Huntingdonshire village takes top spot in friendliest places poll
PUBLISHED: 16:39 25 October 2017 | UPDATED: 16:39 25 October 2017
Houghton has been named as Britain’s friendliest place to live in a survey by property firm Fine and Country.
The village, between Huntingdon and St Ives, beat places like York, Henley-on-Thames and Norwich to the top spot.
The news was no surprise to Councillor Lesley Craig, chairman of Houghton and Wyton Parish Council.
She said: “It is friendly. We still have a community - we are not a dormitory village yet.”
Cllr Craig said there was friendly rivalry between the Houghton and Wyton ends of the village but they were really a single community.
She said many of the villagers had stayed on after service in the RAF and now more people were moving in from London.
“We have seen people move in and when relatives come to visit them they have come to live here too,” she said.
Cllr Craig said growth was limited by the village being sandwiched between the main road and the river which meant it had retained its traditional feel.
She said they had some nice walks along the river, the historic mill, pubs and shops, with the once quiet National Trust car park now often busy.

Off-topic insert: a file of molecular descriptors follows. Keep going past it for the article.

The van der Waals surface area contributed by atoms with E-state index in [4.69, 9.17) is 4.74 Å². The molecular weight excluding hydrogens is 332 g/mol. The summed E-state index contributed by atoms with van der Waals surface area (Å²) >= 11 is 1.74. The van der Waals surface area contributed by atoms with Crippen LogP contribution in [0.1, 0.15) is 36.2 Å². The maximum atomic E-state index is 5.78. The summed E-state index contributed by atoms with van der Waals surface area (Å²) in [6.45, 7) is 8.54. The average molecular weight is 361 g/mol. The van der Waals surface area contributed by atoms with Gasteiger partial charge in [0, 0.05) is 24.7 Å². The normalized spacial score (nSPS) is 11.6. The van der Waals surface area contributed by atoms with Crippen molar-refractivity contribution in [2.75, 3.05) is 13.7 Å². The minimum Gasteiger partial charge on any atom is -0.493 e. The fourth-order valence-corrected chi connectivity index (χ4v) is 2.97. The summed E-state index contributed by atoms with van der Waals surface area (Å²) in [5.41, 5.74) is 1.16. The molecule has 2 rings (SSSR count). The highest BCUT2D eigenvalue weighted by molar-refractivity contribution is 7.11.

“It is a very nice place,” Cllr Craig said.
Fine and Country said Houghton, which knocked Monmouth on the Welsh borders into second place, was set around a charming square with a community shop, pubs, a tea room and the National Trust mill.
Richard Carpenter, from Fine and Country’s St Neots branch, said: “Locals are always happy to suggest walks, give directions or recommend the best place for lunch.
“The primary school is a community hub where local parents chat about the endless social activities in the village, including ‘supper safaris’ where locals go from house to house, enjoying one course at each stop.”
Mr Carpenter said: “Houghton must be one of the friendliest places. Families that want to move always ask us to find them a new home in the village to keep them close to friends.
“Those moving in to the area quickly become part of the village life and, like the locals, never want to move out of the village.”